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In 1969, year-old Intel Corp. was working feverishly to invent the dynamic random-access memory, or DRAM. Intel unveiled the chip in 1970. By the mid-1980s, however, Intel was forced to abandon this early success as Japanese rivals dumped DRAMs on the market.

So Intel was fortunate that in those early days it was also dragged into the race to design the first microprocessor. Researchers had been discussing the idea of a computer-on-a-chip since the mid-1960s, and if Intel had dallied, someone else would almost certainly have built one first.

What got Intel going was a visit by Japanese engineer Masatoshi Shima in April, 1969. He brought with him plans for a set of seven chips that his company, Busicom Corp., wanted for a desktop calculator. Intel took the job of turning the plans into silicon chips.

BREATHING SPELL. Initially, things moved slowly because Intel was preoccupied with DRAMs. Engineers repeatedly were taken off the Busicom project to work on DRAMs. That summer, though, Marcian E. ''Ted'' Hoff Jr. had a brainstorm. He quickly blocked out an alternative design for the new chip. He wanted to discard Shima's decimal design--specifically suited for things like calculators--in favor of a digital processor using binary logic. This processor would do math by executing three dozen 4-bit instructions. Busicom approved, but the project continued only to inch ahead.

Then, in November, 1969, a team led by Victor D. Poor at Datapoint Corp. (then called Computer Terminal Corp.) hatched a plan for an 8-bit programmable computer terminal. It contained the nucleus for all modern microprocessors. Poor asked both Intel and Texas Instruments Inc. to take a crack at it. That heightened Intel's interest. At TI, Gary W. Boone initially figured the processor would require a set of three chips. But his team switched to a single-chip approach after Boone heard that Intel was taking that tack.

In the spring of 1970, Shima made another visit to Intel. Disappointed by the lack of progress, he stayed on to lend a hand, working on the logic design of Hoff's digital chip while Hoff concentrated on the overall integration of the logic chip and three types of support chips. Pitching in were Stanley Mazor, who took charge of software matters, and Federico Faggin, who ran the program and engineered silicon circuits from Shima's blueprints. This is the team that was recently inducted into the National Inventor's Hall of Fame.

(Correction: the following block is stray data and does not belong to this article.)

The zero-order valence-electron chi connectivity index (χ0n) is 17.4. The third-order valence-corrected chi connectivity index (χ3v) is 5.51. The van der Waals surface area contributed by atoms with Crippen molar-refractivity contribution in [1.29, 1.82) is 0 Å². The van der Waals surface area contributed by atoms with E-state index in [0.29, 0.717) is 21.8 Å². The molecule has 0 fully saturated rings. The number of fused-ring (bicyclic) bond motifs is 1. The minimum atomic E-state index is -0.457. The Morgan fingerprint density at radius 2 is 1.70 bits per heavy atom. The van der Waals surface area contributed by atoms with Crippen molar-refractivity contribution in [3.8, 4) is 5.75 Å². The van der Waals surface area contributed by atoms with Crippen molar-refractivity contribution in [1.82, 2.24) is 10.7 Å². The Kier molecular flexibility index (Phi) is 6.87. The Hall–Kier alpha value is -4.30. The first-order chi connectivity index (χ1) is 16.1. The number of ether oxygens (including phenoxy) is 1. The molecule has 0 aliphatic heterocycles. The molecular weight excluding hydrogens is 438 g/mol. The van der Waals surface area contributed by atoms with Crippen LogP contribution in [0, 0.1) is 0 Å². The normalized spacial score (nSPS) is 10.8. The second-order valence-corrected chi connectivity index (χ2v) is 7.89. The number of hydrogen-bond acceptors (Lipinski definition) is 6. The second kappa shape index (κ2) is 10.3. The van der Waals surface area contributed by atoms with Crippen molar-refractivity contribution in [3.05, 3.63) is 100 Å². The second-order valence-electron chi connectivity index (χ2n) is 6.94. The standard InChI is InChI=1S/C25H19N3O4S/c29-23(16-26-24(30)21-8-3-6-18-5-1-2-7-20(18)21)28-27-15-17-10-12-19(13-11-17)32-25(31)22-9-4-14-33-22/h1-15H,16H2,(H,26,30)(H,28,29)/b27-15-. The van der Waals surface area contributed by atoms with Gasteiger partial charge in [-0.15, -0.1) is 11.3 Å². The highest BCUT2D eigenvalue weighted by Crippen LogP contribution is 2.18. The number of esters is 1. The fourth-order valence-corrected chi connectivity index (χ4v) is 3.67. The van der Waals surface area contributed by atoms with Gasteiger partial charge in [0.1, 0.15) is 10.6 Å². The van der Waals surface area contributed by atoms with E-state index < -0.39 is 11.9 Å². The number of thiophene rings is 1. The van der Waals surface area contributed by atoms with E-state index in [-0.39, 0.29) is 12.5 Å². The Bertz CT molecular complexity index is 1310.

In March, 1971, Intel produced the first microprocessor and began deliveries to Busicom. Two months later, Texas Instruments built the first 8-bit microprocessor for Datapoint. Although Datapoint decided the chip didn't measure up, TI became the first chipmaker to publicly announce a microprocessor. Boone began adapting the technology to other TI chips, but he failed to persuade TI to promote the technology. That gave Intel a chance to catch up.

Intel's engineers eventually convinced the company's marketing chief that the Busicom chip had broad potential. In November, 1971, Intel announced its 4-bit chip family with ads proclaiming ''a new era of integrated electronics.'' Each fingernail-size 4004 chip packed as much computing power as the first electronic computer, ENIAC, which was almost as big as a two-car garage when it was built from 18,000 vacuum tubes in 1946.

With only 2,300 transistors, the 4004 microprocessor was primitive by today's standards. But it was the launchpad for Intel's eventual domination of the PC market. And even today, the 4004 is still blazing new trails. It's the brain of Pioneer 10, which was launched on Mar. 2, 1972, to gather the first close-up images of Jupiter--and is now exploring space beyond the solar system, where no microprocessor has gone before.

By Otis Port in New York

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Updated June 14, 1997 by bwwebmaster
Copyright 1996, Bloomberg L.P.
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